The act of reading Gautam Bhatia’s debut novel, The Wall, feels a little like hitting the ground running. There is no gentle introduction for the reader, who is dropped right into the midst of an escape attempt gone wrong. As the pages turn, the names fly at you—Alvar, Garuda, Mithila, Mandalas—leading to some confusion and much consultation of the cast of characters and the detailed map provided at the beginning.
But the reader’s effort is soon rewarded when Bhatia’s narrative begins to open up, layer by layer, to display an intricate world where faith and reason argue with each other.
In Sumer, most people believe that the enormous Wall that encloses their city is a punishment imposed by a god-like group called the Builders, for a transgression committed 2,000 years ago. No one can enter or leave Sumer except the garudas who routinely fly overhead. Like the ancient civilisation of Mesopotamia, the fictional Sumer too has impressive architecture and a powerful priesthood, the Shoortans, who claim to be intermediaries between the people and the Builders. While there are no easy parallels to our world, Sumer is bound by a rigid class structure which also has similarities to the caste system—your status and occupation depend on where you are born. In a city with little upward mobility, lucky are those born in the first Five Circles, closest to the seat of power—they live in the best part of the city, own the means of production and head Sumer’s version of a government. Those from the remaining 10 Circles make do with limited resources and dreams.
Speculative fiction can sometimes be intimidating for new readers, especially when compared with the familiarity of realism. Committing to an entirely new fictional world where you have to figure out the rules as you go can feel exhausting. But The Wall is an example of why it’s important for those unfamiliar with the genre to take the plunge—at a time when governments are happy to erect more barriers and clamp down on dissent. Bhatia and his heroine, Mithila, remind the reader why unfair notions must be challenged, even if it means inviting the wrath of the powerful.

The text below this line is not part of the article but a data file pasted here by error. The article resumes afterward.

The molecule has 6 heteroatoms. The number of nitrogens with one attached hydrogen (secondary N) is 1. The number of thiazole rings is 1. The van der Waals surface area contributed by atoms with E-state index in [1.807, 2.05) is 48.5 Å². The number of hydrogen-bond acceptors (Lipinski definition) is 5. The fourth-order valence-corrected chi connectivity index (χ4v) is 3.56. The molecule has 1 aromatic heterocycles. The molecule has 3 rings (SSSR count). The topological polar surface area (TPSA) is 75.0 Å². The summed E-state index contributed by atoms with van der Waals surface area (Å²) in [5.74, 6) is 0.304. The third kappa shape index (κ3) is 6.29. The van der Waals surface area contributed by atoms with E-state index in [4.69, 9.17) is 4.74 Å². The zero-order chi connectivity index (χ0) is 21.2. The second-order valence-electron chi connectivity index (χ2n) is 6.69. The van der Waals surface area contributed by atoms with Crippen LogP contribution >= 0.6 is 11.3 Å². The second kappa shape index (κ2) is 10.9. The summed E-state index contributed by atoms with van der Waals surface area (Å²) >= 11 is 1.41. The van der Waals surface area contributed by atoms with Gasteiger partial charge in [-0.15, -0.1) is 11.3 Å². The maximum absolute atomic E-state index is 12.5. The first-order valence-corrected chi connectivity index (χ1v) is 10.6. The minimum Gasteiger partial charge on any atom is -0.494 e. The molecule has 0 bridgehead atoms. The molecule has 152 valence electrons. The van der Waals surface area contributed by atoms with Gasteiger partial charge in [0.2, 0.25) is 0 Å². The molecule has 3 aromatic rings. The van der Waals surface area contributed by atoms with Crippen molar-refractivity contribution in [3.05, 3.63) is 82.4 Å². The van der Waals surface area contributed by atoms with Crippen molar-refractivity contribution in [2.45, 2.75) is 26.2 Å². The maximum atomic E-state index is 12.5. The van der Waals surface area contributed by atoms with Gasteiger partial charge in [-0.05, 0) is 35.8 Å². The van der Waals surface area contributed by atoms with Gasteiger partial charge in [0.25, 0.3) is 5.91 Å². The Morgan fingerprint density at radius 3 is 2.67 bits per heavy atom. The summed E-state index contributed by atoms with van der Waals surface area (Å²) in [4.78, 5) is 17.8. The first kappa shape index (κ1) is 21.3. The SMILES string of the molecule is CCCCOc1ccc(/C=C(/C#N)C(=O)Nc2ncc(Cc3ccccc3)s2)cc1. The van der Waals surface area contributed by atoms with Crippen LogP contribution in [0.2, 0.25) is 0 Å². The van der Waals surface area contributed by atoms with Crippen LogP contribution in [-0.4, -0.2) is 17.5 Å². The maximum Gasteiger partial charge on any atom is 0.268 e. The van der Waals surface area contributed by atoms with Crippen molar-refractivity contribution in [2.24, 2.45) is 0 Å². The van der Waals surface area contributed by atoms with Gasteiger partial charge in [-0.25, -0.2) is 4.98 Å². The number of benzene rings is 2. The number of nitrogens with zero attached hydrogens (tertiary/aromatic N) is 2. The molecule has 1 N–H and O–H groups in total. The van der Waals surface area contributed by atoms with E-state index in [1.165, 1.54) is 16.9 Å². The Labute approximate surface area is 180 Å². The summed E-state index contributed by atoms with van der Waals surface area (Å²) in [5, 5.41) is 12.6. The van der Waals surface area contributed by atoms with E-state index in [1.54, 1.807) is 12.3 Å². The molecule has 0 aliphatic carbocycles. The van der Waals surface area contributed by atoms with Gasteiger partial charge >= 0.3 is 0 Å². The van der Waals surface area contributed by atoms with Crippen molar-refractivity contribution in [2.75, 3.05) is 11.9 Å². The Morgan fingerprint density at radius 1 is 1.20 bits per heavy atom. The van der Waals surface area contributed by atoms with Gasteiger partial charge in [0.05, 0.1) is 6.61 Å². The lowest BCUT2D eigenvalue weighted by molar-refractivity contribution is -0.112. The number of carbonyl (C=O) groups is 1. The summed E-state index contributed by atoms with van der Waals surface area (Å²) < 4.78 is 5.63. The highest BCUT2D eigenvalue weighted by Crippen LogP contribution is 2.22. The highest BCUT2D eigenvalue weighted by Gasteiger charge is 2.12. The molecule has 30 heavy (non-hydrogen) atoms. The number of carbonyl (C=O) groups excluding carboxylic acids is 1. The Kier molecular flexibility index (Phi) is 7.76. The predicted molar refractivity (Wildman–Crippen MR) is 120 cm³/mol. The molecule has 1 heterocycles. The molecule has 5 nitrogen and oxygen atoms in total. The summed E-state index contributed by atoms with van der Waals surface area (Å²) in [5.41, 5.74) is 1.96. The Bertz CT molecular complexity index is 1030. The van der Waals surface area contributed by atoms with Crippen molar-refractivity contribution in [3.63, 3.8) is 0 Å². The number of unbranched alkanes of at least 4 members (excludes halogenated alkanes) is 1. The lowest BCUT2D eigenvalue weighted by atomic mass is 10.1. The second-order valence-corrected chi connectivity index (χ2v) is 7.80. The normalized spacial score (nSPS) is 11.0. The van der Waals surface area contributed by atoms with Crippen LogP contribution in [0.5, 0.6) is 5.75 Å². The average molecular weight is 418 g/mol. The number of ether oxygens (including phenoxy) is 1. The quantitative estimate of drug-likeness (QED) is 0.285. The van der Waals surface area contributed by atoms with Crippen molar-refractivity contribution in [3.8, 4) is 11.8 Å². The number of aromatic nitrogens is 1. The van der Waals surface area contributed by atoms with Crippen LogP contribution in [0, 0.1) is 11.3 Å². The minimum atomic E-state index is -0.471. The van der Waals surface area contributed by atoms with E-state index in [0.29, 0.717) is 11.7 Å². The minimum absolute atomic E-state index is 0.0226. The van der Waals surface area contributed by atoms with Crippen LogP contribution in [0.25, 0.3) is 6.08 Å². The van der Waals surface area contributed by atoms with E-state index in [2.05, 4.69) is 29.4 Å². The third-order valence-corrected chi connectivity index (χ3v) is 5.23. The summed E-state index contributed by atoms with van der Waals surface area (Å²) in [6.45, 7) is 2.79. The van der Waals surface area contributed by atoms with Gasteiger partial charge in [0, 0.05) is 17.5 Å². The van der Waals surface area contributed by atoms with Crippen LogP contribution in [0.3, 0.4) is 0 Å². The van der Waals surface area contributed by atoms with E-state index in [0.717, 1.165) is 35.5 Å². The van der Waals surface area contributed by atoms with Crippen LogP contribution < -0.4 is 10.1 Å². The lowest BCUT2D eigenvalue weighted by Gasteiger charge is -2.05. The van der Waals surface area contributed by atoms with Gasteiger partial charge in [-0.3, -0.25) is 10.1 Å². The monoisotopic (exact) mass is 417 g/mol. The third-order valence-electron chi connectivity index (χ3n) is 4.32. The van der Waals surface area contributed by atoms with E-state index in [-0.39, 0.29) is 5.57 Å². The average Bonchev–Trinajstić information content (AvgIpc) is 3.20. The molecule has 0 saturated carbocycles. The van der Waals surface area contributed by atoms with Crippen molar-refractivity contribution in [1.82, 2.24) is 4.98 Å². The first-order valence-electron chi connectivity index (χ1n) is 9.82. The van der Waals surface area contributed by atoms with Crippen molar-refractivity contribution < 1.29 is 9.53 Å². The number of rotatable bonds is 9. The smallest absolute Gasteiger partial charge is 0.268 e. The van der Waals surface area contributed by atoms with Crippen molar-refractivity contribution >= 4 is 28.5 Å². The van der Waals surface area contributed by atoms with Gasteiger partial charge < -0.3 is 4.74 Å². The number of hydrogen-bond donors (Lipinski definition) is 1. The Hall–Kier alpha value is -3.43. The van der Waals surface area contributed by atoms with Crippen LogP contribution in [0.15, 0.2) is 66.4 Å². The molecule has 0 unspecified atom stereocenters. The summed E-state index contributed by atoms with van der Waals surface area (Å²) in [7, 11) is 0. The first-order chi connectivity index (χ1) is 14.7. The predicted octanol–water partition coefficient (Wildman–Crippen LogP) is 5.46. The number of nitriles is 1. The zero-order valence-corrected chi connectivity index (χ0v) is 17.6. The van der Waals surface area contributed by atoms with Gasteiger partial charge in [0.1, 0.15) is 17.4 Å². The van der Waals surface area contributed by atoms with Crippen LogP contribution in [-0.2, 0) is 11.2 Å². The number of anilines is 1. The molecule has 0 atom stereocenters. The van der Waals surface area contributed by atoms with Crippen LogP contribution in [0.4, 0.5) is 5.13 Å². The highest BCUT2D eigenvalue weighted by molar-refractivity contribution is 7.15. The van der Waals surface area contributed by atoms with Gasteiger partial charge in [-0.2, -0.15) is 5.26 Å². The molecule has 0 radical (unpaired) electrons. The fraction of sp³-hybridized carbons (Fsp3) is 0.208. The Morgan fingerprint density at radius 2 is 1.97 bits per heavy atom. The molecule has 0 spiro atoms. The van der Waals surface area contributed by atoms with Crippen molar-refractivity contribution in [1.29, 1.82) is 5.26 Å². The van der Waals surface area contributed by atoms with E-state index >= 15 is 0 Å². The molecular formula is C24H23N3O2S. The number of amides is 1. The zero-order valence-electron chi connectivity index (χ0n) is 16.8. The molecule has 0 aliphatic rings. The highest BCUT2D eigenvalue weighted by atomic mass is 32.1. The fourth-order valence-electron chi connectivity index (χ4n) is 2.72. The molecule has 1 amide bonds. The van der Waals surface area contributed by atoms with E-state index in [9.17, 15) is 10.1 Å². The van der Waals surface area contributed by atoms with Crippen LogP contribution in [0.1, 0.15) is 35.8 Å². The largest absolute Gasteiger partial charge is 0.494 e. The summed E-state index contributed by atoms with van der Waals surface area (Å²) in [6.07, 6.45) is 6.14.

Early in the book, Mithila is described by someone she briefly meets as ‘that troublemaker who goes around protesting against the Wall’. That’s an apt summary of this extraordinary character who is defined only by the purpose she seeks to achieve—bringing down the Wall. She’s not quiet about it either, preferring to speak her truth even when it would be safer to conform. Born in the Seventh Circle, Mithila is training to be a singer, but her obsession is the Wall. She leads a group of young people who dream of a day when their imagination is no longer curtailed by a solid structure that cuts off the horizon. She is also in love with the daughter of one of Sumer’s most powerful men.
Sumer is oddly progressive in some ways when compared with the contemporary world. The relationship between Mithila and Rama is not just accepted, it’s described as the ‘pure union’. Instead, heterosexual relationships, especially between those from different Circles, can face hurdles, mainly because they may add to the population (a big challenge for a city that no one can leave). Apart from Mithila, there are plenty of other powerful women characters. While Sumer has plenty of problems, it seems, at least from this book, that patriarchy is not one of them.
One of the few flaws of the book is that we rarely see the impulses that drive the other characters. However, even the villains are given some depth and complexity, and the highlight is a courtroom scene where people both for and against the Wall outline their arguments.
The political questions raised by The Wall are crucial, and it is hard to put down once you get past the initial disorientation. The pace picks up especially towards the end, racing towards a heart-pounding climax that guarantees readers will impatiently await the sequel.
In the meantime, I know I’ll keep thinking about Mithila’s biggest reason for doing what she does: sometimes, a Wall has to come down just because it exists.